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State OK's medical scanners, renews cost debate

Caritas slams insurer for limiting coverage of the new technology

The state Public Health Council approved three new medical PET/CT scanning machines yesterday, bringing the total of approved units in the state to 22 and raising anew the debates about medical technology and costs.

The use of PET/CT scanners, which combine two types of radiological scans in one to create a highly accurate diagnostic tool, is growing fast in medicine.

Doctors can track the spread of malignant cancer cells in the body and the extent of damaged heart tissue in cardiac patients. It also is used to monitor epilepsy and Alzheimer's patients.

But like most new medical technology, the costs are high. The machines cost $2 million to $4 million to install, including structural renovations. The estimated costs of scans differs. The state estimates each scan costs $1,500 to $1,700, while hospitals said the range is $530 to $1,400, depending on the type.

Blue Cross Blue Shield of Massachusetts, the state's largest health insurer, covers the scans for many types of cancer, but not for breast cancer patients, which drew a public objection at yesterday's Public Health Council meeting from Caritas Christi Health Care.

''In this state, the only payer that will not pay is Blue Cross Blue Shield," said Dr. Kevin V. Loughlin, chief of radiology at Caritas Norwood Hospital. A PET/CT scan can quickly determine whether a chemotherapy regimen is working, giving doctors better information that could be used to change the chemo if it is not working, he said.

''It's something that we feel women need. We feel they are entitled to it. It's a quality of care that we feel they should have," he said. Caritas Christi has spent large sums providing the scans without reimbursement for Blue Cross patients, he said.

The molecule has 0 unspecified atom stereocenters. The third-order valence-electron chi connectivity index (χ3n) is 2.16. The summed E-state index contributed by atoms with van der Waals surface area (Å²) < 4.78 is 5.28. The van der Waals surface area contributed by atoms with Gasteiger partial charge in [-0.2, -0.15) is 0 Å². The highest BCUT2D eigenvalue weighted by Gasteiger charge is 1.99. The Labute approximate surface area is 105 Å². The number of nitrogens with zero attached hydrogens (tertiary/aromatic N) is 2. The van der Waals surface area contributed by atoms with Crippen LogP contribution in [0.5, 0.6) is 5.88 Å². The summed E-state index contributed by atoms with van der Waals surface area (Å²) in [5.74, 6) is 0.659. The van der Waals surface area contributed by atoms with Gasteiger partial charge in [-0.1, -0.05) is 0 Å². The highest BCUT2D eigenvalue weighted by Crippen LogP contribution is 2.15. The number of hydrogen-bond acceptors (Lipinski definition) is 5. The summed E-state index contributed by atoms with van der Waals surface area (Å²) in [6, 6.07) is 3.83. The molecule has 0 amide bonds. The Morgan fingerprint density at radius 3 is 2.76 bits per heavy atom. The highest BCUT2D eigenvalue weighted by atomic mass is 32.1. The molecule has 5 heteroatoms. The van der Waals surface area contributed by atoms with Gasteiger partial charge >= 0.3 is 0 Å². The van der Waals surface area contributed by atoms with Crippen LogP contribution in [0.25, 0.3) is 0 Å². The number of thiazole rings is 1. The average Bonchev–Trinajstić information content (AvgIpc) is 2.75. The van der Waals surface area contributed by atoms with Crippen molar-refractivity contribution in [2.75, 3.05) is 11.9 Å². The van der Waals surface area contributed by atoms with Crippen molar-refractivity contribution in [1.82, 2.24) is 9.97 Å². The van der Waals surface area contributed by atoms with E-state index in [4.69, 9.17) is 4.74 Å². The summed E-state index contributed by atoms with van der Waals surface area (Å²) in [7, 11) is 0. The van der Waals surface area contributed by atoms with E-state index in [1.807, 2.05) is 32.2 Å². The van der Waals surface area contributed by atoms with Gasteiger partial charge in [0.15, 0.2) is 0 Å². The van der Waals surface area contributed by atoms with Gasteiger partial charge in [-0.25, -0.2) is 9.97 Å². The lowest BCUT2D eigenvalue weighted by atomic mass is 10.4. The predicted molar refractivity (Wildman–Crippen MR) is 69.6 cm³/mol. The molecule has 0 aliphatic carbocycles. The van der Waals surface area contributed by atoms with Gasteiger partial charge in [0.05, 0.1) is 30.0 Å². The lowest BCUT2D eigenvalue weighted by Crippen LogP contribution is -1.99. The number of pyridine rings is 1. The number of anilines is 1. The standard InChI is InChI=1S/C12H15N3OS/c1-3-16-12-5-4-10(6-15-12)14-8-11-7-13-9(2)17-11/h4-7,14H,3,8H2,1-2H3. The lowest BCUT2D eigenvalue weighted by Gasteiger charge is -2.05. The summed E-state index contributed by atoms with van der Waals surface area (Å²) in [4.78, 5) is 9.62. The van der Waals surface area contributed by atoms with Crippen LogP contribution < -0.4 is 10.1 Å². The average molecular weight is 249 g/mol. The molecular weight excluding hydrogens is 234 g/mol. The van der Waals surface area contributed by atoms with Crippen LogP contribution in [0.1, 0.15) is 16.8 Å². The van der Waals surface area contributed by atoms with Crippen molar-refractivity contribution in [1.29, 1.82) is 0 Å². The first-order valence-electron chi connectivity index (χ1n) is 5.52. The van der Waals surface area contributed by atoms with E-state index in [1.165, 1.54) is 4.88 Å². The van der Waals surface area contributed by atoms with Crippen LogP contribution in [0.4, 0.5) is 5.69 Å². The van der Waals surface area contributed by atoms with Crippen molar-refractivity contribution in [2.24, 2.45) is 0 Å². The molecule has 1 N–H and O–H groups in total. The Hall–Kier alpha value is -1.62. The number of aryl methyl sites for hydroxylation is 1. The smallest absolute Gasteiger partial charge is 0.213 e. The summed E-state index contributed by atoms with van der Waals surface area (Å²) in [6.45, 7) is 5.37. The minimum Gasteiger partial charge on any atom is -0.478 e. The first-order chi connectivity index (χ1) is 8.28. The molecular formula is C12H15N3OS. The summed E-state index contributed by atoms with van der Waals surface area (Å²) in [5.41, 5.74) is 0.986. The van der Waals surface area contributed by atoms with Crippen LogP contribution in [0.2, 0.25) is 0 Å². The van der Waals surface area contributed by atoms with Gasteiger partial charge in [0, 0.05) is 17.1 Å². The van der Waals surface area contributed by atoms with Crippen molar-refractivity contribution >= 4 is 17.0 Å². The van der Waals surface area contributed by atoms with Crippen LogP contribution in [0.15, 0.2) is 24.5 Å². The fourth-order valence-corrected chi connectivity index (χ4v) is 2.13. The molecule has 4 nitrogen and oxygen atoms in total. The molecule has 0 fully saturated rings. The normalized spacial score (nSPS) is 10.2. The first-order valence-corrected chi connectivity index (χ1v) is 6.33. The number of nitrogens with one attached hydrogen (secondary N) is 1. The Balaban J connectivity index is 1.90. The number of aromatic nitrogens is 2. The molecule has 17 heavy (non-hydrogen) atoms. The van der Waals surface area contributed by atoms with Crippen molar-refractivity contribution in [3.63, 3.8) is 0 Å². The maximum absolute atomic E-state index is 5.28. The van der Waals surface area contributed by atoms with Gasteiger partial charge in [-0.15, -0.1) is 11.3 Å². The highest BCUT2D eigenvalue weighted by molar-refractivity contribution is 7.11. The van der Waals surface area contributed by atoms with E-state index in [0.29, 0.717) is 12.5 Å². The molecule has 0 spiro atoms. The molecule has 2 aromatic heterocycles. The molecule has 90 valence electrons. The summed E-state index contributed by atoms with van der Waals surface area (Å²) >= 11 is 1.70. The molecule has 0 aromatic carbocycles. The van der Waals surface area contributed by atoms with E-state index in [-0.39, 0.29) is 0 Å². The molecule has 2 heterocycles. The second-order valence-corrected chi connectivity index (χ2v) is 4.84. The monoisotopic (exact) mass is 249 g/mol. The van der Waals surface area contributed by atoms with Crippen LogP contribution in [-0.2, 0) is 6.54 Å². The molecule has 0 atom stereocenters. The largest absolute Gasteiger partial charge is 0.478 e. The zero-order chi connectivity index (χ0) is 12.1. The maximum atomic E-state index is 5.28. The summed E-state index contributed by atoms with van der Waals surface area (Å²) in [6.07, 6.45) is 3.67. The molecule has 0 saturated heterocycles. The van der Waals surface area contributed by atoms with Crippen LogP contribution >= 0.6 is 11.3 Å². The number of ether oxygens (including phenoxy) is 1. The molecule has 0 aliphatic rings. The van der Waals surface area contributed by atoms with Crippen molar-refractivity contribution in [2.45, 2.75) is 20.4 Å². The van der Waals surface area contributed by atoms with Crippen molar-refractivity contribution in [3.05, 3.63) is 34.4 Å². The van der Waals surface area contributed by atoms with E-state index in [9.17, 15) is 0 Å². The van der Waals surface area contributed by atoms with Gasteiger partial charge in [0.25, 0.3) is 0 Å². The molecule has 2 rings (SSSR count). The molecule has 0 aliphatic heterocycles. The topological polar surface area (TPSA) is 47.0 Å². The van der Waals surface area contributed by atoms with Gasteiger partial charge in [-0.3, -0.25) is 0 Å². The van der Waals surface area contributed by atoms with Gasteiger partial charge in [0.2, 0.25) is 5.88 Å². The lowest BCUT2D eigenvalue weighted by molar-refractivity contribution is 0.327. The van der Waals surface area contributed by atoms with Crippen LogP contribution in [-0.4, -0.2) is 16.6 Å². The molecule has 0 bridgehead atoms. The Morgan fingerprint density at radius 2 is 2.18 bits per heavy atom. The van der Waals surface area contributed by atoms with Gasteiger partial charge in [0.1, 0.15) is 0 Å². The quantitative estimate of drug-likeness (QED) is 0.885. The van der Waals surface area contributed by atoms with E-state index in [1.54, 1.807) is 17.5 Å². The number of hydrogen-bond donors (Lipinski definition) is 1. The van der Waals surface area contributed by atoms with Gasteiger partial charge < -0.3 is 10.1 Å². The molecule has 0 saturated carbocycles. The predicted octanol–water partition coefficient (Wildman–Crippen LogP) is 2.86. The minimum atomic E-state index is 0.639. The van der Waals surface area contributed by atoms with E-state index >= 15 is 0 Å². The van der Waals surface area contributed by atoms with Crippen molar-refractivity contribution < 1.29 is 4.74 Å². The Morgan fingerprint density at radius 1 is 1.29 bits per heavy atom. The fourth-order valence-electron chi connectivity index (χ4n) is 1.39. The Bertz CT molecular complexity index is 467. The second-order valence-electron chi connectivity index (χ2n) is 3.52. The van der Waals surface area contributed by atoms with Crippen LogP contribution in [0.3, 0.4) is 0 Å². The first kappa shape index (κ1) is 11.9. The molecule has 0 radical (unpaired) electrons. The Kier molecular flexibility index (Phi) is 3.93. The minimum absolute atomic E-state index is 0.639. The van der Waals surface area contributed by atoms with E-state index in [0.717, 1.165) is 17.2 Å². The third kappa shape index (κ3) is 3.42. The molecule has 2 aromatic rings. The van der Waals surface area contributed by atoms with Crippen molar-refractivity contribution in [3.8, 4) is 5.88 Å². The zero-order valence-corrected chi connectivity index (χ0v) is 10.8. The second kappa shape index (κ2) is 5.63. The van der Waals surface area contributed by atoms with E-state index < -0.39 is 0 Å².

Medicare, the government-funded health plan for the elderly, does cover PET/CT for breast cancer. Medicare's decisions often guide coverage decisions by private insurance companies.

But the medical director in Blue Cross Blue Shield's division of medical innovation and leadership, Peter Goldbach, said the insurance company does not always follow Medicare's lead. Blue Cross reviews medical literature and looks to evidence-based studies to make coverage decisions, he said.

''When new technology comes along, its hard to know how to properly use it," he said. ''What we ask for is scientific studies that show its good for our members."

Blue Cross does cover the use of PET/CT for breast cancer in the Medicare managed-care option it offers, he added.

Questions of costs around PET/CT are similar to other debates about the rising costs of MRI. The questions are bound to continue as demand from doctors and patients grows.

A PET (positron emission tomography) machine shows the metabolic action of cells, by imaging how fast glucose linked to a radioactive tracer is absorbed by cells. Cancer cells metabolize the glucose faster.

The opposite holds true for diseased heart tissue -- the cells do not absorb the glucose or absorb it poorly. Combining the PET scan with a CT (computerized tomography) scan allows doctors to precisely pinpoint the location in the body.

In Massachusetts, which tightly controls the introduction of new imaging machines, the greatest concentration of PET and PET/CT scanners is in Boston teaching hospitals, but they are quickly spreading to community hospitals.

Last year, the state approved new PET and PET/CT units at Emerson Hospital in Concord, Lahey Clinic in Burlington, for the Southcoast Hospitals Group, and a jointly operated machine for Mount Auburn Hospital in Cambridge and Winchester Hospital.

Two of the three units approved yesterday will be operated by the physician groups for Massachusetts General Hospital and Brigham and Women's Hospital. The third will be a mobile unit operated by Caritas Christi, the chain of six hospitals owned by the Catholic Archdiocese of Boston. It will be the second mobile unit operated by Caritas Christi.

The state estimates demand to grow for another seven machines by 2010, bring the estimated total to 29.

In addition, there are three or four other machines that have been installed outside the state regulatory process, under so-called ''exemption letters" awarded to a handful of doctors in 1993 before the Legislature mandated regulations on the new technology.

The demand is rising even as insurance companies are looking for ways to check the spread of the expensive tests.

Insurance companies have established procedures where physicians ordering PET/CT scans must seek advanced permission or at least give the insurers a special notice.

''The medical community wants to afford its patients the best diagnostics medically available," said Paul Dreyer, director of the state Division of Health Care Quality. ''The payers lag a little bit behind the technology."

Christopher Rowland can be reached at crowland@globe.com.

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